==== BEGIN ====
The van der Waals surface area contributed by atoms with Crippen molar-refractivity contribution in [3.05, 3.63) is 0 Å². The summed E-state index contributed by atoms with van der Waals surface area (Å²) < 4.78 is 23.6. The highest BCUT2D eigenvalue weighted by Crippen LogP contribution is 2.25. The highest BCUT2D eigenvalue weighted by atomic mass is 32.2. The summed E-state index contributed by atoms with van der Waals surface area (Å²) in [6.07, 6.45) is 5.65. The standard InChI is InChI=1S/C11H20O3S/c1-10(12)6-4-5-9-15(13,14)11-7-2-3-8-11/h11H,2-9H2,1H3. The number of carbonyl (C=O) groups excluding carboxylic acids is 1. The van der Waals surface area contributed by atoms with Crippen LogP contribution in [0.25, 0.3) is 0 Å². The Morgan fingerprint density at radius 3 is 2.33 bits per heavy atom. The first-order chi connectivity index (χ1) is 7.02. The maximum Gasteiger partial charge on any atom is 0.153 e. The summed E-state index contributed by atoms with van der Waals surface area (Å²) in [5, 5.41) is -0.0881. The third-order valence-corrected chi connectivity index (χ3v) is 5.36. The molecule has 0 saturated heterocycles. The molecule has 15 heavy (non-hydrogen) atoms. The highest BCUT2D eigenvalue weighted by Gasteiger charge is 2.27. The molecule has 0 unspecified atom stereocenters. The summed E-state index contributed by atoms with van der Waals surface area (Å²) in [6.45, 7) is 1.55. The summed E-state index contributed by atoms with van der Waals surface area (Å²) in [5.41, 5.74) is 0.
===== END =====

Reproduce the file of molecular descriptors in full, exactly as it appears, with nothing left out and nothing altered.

The van der Waals surface area contributed by atoms with Crippen molar-refractivity contribution in [3.05, 3.63) is 0 Å². The summed E-state index contributed by atoms with van der Waals surface area (Å²) < 4.78 is 23.6. The highest BCUT2D eigenvalue weighted by Crippen LogP contribution is 2.25. The highest BCUT2D eigenvalue weighted by atomic mass is 32.2. The summed E-state index contributed by atoms with van der Waals surface area (Å²) in [6.07, 6.45) is 5.65. The standard InChI is InChI=1S/C11H20O3S/c1-10(12)6-4-5-9-15(13,14)11-7-2-3-8-11/h11H,2-9H2,1H3. The number of carbonyl (C=O) groups excluding carboxylic acids is 1. The van der Waals surface area contributed by atoms with Crippen LogP contribution in [0.25, 0.3) is 0 Å². The Morgan fingerprint density at radius 3 is 2.33 bits per heavy atom. The first-order chi connectivity index (χ1) is 7.02. The maximum Gasteiger partial charge on any atom is 0.153 e. The summed E-state index contributed by atoms with van der Waals surface area (Å²) in [5, 5.41) is -0.0881. The third-order valence-corrected chi connectivity index (χ3v) is 5.36. The molecule has 0 saturated heterocycles. The molecule has 15 heavy (non-hydrogen) atoms. The highest BCUT2D eigenvalue weighted by Gasteiger charge is 2.27. The molecule has 0 unspecified atom stereocenters. The summed E-state index contributed by atoms with van der Waals surface area (Å²) in [6.45, 7) is 1.55. The summed E-state index contributed by atoms with van der Waals surface area (Å²) in [5.41, 5.74) is 0.